Diesel engines continue to power fleets of heavy commercial vehicles, utes and SUVs but for how much longer?
For decades diesel engines have boasted more power, longer service life and less maintenance needs making them a popular option for Australian drivers.
However, amidst a world of vehicle electrification and emission conscious practices it is prudent to consider the future of diesel engines on Australian roads.
According to the Australian Bureau of Statistics diesel vehicles currently make up 26.4% of the national fleet, up from 20.9% in 2016. Despite the increase of diesel engines over the years, climate discussions and net-zero commitments suggest a possible change on the horizon.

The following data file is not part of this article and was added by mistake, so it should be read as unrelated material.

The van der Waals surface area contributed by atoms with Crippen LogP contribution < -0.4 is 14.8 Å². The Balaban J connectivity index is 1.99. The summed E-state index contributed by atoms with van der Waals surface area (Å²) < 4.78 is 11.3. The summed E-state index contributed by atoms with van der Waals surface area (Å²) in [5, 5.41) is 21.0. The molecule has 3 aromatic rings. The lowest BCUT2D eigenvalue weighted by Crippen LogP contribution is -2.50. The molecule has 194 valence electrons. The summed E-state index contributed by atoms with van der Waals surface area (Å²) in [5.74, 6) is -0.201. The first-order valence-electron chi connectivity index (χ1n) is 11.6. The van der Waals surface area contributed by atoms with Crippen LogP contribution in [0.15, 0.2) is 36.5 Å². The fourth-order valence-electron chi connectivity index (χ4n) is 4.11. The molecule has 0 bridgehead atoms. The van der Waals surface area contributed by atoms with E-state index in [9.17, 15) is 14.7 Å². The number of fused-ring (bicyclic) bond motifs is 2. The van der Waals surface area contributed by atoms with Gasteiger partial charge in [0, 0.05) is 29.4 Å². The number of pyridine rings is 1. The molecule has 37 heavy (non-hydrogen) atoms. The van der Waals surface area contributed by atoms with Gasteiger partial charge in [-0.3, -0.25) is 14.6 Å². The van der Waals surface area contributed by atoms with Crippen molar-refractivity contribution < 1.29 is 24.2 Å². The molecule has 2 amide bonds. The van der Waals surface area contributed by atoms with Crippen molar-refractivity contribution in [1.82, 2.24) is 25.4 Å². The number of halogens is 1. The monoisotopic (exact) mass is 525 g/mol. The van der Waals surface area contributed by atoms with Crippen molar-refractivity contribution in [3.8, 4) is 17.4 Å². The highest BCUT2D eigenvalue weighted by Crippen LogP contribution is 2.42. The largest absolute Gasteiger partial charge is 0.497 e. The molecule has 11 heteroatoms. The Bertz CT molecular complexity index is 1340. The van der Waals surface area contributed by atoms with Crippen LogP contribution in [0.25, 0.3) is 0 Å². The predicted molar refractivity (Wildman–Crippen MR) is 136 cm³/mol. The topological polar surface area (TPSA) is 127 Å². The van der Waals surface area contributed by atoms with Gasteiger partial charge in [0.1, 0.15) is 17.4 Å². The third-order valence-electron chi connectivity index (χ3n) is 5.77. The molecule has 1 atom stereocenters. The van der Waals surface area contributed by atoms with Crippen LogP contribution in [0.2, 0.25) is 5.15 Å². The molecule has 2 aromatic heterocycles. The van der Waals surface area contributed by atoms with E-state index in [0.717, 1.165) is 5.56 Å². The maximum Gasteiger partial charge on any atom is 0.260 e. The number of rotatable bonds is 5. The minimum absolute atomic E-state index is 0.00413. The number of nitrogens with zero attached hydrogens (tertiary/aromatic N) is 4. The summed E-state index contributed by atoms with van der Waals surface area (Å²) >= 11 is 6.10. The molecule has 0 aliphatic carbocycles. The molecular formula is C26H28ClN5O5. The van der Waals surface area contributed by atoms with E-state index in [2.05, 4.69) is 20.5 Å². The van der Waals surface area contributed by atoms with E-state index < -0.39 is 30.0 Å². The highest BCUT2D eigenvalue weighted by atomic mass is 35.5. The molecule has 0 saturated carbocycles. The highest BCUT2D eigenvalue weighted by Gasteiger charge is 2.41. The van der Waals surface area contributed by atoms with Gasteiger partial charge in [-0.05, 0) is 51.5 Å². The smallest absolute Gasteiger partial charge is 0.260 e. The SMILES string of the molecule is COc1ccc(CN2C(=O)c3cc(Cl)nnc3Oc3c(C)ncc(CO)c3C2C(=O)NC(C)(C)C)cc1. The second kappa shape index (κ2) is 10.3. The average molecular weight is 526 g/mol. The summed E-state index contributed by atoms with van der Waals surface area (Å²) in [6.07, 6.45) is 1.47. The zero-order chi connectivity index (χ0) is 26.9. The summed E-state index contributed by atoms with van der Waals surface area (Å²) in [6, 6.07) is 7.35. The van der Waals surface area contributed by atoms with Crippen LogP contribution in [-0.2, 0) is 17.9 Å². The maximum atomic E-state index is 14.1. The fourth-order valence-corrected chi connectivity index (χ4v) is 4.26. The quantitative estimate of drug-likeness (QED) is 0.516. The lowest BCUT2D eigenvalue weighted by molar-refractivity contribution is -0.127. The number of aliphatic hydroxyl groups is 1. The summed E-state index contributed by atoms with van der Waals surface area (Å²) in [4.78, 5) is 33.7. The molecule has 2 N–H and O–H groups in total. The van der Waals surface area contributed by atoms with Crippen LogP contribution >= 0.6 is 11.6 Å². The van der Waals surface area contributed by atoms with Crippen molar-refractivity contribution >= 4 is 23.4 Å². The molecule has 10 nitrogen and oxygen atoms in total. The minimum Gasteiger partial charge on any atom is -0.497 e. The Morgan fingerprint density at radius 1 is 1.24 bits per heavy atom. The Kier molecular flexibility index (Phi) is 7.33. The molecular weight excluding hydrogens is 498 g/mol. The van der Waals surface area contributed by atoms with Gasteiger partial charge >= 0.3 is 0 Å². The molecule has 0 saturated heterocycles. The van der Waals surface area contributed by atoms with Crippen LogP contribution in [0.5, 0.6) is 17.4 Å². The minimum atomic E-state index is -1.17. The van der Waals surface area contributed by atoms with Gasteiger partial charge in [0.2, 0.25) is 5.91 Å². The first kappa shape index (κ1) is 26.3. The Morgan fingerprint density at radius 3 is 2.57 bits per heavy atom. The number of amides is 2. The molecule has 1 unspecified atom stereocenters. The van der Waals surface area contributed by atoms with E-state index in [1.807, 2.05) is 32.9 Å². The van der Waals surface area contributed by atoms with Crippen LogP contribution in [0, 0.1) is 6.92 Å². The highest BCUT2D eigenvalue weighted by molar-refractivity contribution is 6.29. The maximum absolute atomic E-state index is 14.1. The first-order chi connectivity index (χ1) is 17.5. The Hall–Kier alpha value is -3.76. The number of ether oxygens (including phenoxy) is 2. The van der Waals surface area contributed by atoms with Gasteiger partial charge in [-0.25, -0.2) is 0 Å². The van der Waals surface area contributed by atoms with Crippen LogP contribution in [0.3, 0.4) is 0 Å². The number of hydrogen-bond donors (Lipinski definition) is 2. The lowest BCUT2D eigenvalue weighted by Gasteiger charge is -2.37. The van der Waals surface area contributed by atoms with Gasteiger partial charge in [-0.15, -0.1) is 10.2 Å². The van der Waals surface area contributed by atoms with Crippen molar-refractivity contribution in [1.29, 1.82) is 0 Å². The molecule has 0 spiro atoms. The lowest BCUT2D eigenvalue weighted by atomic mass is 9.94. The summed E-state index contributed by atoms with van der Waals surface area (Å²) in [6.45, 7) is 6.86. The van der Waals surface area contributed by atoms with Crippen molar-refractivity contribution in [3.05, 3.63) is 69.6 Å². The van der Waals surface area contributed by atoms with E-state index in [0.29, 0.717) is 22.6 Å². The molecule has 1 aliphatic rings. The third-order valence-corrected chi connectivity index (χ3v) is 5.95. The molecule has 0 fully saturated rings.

A Grattan Institute Report explains that annual transport emissions grew from 82 million tonnes in 2005 to 101 million tonnes in 2019, placing an urgency on controlling and minimising the extreme impacts of transport.
“Australia needs a national fleet emissions standard for new passenger and light commercial vehicles, and the standard should tighten to zero emissions by 2035. This would signal an end date for the sale of new petrol and diesel light vehicles, consistent with other major economies,” the report states.
Whilst environmental consciousness and government emission goals may influence fleets in phasing out diesel engines, another major factor is the rising cost of diesel per litre. As fuel prices continue to rise, as do the costs of running the vehicles which require it.